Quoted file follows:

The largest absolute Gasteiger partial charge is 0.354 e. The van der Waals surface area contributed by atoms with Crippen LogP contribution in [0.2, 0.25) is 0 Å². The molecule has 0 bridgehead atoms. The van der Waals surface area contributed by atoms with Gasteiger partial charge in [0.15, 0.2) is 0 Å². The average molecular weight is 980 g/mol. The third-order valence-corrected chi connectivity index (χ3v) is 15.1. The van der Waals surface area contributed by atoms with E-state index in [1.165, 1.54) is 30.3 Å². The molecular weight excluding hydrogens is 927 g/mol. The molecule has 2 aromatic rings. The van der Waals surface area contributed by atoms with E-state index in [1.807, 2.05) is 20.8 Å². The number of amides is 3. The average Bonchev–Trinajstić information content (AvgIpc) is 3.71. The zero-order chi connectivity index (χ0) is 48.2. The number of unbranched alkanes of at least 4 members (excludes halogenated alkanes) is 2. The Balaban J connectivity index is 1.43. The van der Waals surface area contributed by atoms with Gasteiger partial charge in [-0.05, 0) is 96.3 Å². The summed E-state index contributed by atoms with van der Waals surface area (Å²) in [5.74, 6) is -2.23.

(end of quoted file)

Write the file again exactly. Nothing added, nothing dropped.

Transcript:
The largest absolute Gasteiger partial charge is 0.354 e. The van der Waals surface area contributed by atoms with Crippen LogP contribution in [0.2, 0.25) is 0 Å². The molecule has 0 bridgehead atoms. The van der Waals surface area contributed by atoms with Gasteiger partial charge in [0.15, 0.2) is 0 Å². The average molecular weight is 980 g/mol. The third-order valence-corrected chi connectivity index (χ3v) is 15.1. The van der Waals surface area contributed by atoms with E-state index in [1.165, 1.54) is 30.3 Å². The molecular weight excluding hydrogens is 927 g/mol. The molecule has 2 aromatic rings. The van der Waals surface area contributed by atoms with E-state index in [1.807, 2.05) is 20.8 Å². The number of amides is 3. The average Bonchev–Trinajstić information content (AvgIpc) is 3.71. The zero-order chi connectivity index (χ0) is 48.2. The number of unbranched alkanes of at least 4 members (excludes halogenated alkanes) is 2. The Balaban J connectivity index is 1.43. The van der Waals surface area contributed by atoms with Gasteiger partial charge in [-0.05, 0) is 96.3 Å². The summed E-state index contributed by atoms with van der Waals surface area (Å²) in [5.74, 6) is -2.23.